Background and Objectives

Serum eye drops (SEDs) are used to treat ocular surface disease (OSD) and to promote ocular surface renewal. However, their use and production are not standardized, and several new forms of human eye drops have been developed.

Materials and Methods

The International Society for Blood Transfusion Working Party (ISBT WP) for Cellular Therapies held a workshop to review the current types of eye drops of human origin (EDHO) status and provide guidance.


The ISBT WP for Cellular Therapies introduced the new terminology ‘EDHO’ to emphasize that these products are analogous to ‘medical products of human origin’. This concept encompasses their source (serum, platelet lysate, and cord blood) and the increasingly diverse spectrum of clinical usage in ophthalmology and the need for traceability. The workshop identified the wide variability in EDHO manufacturing, lack of harmonized quality and production standards, distribution issues, reimbursement schemes and regulations. EDHO use and efficacy is established for the treatment of OSD, especially for those refractory to conventional treatments.


Production and distribution of single-donor donations are cumbersome and complex. The workshop participants agreed that allogeneic EDHO have advantages over autologous EDHO although more data on clinical efficacy and safety are needed. Allogeneic EDHOs enable more efficient production and, when pooled, can provide enhanced standardization for clinical consistency, provided optimal margin of virus safety is ensured. Newer products, including platelet-lysate- and cord-blood-derived EDHO, show promise and benefits over SED, but their safety and efficacy are yet to be fully established. This workshop highlighted the need for harmonization of EDHO standards and guidelines.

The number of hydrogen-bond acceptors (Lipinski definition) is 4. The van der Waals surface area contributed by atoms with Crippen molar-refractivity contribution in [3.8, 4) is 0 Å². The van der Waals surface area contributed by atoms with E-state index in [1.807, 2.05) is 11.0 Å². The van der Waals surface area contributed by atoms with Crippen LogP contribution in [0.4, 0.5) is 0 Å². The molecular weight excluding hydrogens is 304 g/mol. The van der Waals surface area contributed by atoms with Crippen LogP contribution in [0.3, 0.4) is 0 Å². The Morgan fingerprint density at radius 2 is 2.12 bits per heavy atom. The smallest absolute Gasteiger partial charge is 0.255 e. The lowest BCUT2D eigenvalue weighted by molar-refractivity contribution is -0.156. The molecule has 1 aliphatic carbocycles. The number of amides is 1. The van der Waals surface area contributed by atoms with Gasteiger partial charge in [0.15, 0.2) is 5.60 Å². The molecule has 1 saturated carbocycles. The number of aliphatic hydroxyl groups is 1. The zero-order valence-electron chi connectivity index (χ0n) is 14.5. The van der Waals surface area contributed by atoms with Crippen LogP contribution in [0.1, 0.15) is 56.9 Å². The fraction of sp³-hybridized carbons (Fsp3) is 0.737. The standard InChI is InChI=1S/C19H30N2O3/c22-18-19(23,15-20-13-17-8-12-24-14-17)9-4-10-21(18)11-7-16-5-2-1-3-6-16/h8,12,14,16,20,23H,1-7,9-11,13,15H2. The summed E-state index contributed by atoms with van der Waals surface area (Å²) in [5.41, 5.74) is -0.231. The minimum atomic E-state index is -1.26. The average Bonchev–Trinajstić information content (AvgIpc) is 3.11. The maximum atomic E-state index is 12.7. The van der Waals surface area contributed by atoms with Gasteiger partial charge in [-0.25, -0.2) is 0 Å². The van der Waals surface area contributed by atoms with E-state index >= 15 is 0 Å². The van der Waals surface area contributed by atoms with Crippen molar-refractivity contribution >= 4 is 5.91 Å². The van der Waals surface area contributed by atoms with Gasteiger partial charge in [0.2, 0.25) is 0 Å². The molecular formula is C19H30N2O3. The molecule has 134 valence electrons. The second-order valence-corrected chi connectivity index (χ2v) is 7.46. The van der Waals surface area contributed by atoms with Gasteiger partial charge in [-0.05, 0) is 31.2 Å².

• All eye drops of human origin (EDHO) are classified as medical products of human origin and therefore should have strict oversight with regards to donor eligibility, infectious disease transmission prevention, consistent labelling and traceability. Currently, production, quality indicators and regulatory oversight for EDHO differ among jurisdictions.
  • Allogeneic EDHO should be explored as an alternative to autologous EDHO due to greater standardization and consistency.
  • High-level evidence (randomized clinical trials) for the use of EDHO remains a priority, especially for allogeneic EDHOs, while reasonable evidence for efficacy of autologous EDHO in the treatment of ocular surface disease refractory to conventional treatment exists.

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